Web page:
REPAIR DAMAGED ROOTS
If you grow outdoors, chances are you’ve had to deal with tough growing conditions at some point or another. Storms, strong winds, harsh rains, or pest infestations can damage your plants, especially just above the soil line. Luckily, a great way to help plants recover from this kind of damage is to plant seedlings around the roots of the plant and then graft them onto the older plant, just above its injuries.
TEST NEW STRAINS
One of the big benefits of grafting cannabis is that it allows you to grow multiple strains from a single tree. This comes in handy when you’re looking to experiment with new strains that you’re not completely familiar with. Rather than committing to growing an entire plant of a new strain, you can simply take a clone or seedling and graft it onto a rootstock. From there, you can let the strain grow out until harvest time and test it before you decide whether to add it to your garden for good. Again, this is really beneficial for growers working with limited amounts of space.
HOW TO GRAFT CANNABIS
Grafting is usually left to experienced gardeners. However, there is no reason new growers can’t try grafting at home and see great results. In fact, if you’ve ever tried to clone cannabis (or any other plant for that matter), you should have no problem with grafting, as the processes are quite similar.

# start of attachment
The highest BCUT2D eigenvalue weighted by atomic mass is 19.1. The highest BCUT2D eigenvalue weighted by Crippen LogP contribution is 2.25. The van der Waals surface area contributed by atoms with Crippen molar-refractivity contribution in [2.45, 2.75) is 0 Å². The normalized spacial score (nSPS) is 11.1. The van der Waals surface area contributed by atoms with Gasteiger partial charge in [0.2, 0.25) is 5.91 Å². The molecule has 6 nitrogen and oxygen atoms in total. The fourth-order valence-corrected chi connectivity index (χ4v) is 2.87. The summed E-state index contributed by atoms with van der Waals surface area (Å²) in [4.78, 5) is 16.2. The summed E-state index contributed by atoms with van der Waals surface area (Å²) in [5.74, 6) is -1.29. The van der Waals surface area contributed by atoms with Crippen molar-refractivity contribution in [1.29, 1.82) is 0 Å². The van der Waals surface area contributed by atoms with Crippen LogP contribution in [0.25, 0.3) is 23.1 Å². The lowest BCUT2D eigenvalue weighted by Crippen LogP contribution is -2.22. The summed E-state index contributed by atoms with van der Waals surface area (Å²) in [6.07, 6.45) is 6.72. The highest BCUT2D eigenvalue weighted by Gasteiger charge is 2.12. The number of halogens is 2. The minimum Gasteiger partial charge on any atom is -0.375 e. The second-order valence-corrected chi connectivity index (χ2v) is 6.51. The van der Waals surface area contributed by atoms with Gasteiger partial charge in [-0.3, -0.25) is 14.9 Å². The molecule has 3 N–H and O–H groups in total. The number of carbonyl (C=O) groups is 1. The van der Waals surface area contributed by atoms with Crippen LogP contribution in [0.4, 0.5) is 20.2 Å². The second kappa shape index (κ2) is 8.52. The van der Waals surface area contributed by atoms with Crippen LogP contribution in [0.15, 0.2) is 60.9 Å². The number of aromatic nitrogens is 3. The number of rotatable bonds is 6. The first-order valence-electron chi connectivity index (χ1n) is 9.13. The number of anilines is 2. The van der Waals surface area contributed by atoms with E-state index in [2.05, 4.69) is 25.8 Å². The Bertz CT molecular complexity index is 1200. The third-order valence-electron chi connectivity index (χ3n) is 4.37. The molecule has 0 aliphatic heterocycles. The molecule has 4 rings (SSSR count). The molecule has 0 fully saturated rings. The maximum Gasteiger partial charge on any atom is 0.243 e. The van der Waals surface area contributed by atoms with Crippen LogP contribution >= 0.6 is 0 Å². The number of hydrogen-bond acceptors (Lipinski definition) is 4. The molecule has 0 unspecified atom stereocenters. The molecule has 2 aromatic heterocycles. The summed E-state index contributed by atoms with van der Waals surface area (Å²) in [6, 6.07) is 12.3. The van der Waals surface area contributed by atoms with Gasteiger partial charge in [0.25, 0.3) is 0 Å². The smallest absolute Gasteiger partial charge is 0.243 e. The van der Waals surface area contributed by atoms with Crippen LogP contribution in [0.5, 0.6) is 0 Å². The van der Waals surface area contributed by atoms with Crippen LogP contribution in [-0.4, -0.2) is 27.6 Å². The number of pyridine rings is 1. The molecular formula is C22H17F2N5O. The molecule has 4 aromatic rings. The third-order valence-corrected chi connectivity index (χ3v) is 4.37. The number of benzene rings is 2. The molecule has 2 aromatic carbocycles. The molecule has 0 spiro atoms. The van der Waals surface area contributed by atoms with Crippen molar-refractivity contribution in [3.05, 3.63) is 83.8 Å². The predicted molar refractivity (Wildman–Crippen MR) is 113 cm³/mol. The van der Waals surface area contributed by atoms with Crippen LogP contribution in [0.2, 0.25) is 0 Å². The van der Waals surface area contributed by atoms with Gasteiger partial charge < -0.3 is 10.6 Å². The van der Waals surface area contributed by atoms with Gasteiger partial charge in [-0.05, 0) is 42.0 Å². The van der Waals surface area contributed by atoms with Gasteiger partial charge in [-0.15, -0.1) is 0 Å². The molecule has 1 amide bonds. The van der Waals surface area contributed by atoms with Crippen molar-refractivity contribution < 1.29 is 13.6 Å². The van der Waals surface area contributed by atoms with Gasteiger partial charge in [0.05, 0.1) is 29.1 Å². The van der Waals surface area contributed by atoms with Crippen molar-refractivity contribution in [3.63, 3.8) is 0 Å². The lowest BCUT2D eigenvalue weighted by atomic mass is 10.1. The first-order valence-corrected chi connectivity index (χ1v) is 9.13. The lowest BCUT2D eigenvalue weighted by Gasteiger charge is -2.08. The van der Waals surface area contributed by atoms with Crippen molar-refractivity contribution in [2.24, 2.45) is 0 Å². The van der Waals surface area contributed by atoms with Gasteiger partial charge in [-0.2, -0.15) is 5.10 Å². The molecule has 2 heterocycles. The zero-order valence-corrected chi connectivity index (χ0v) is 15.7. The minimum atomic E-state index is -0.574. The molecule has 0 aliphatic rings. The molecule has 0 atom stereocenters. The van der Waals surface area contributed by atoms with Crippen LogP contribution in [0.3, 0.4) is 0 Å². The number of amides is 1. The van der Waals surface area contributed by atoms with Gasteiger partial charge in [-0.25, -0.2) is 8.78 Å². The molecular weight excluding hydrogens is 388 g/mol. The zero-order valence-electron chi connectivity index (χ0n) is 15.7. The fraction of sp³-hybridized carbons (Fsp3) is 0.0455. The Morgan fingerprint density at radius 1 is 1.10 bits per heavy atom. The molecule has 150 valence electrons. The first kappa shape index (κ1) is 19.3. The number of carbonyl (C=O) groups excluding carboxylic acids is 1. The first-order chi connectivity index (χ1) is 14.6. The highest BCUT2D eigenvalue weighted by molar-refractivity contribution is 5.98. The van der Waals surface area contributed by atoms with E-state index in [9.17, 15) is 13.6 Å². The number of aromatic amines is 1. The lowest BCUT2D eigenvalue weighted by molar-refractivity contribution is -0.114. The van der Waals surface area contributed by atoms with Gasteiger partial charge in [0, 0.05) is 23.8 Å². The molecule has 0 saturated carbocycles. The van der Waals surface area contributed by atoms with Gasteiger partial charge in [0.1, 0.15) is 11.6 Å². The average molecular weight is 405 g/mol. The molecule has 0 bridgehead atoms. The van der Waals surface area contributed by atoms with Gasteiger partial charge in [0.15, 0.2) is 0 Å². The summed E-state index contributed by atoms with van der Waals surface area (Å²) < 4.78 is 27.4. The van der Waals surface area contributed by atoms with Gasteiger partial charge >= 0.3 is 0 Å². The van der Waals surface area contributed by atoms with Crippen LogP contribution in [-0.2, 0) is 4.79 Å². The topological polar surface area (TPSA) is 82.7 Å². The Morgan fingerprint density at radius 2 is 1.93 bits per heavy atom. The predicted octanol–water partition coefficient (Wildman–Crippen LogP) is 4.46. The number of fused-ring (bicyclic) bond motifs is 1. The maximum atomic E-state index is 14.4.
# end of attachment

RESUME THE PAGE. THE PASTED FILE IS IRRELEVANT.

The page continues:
Here’s how to graft cannabis at home. Make sure to read these instructions through a few times before getting started. Grafting is a delicate process and you’ll want to make sure you know exactly what you’re doing before you get started.
WHAT YOU’LL NEED
- Scalpel/razor blade
- Gardening shears
- Grafting or plumber’s tape
- Plastic bags with a seal (extra large ziplock bags work good)
- Gardening wire
- Glass of water
- A clean cutting board
- A spray bottle containing a (pH 6) vegetative nutrient solution
CANNABIS GRAFTING METHOD: WHIP GRAFTING
The Whip Grafting method is arguably the most popular method for grafting cannabis plants as it’s simpler and takes less time. Here’s how it works:
- Start by selecting a scion from a healthy cannabis plant, as well as a spot on a healthy rootstock where you plan to grow the new graft. Make sure the width of your scion and the rootstock are similar. This is the first part of ensuring a successful outcome. Make sure to only use vegetative plants for grafting.
- Once you’ve selected a scion and compatible part of your rootstock to attach it to, it’s time to prepare both parts of the new limb. Start by removing most of the foliage on your scion, leaving behind only a few leaves at the tip of the limb. Do the same on the rootstock, removing most of the foliage below the grafting site. Don’t cut either your donor or rootstock yet.
- Now, it’s time to cut the scion from you donor plant. Start by cutting the branch from the plant with a pair of garden shears. Quickly transfer it to a clean cutting board. Now, take your razor and make a diagonal cut along the base of the scion. The idea here is to create more surface area for the scion and rootstock to bind together properly. Once you’ve made the cut, place the scion into a glass of water while you prepare the rootstock. Make sure to act quickly; the less time your scion is exposed to air, the better.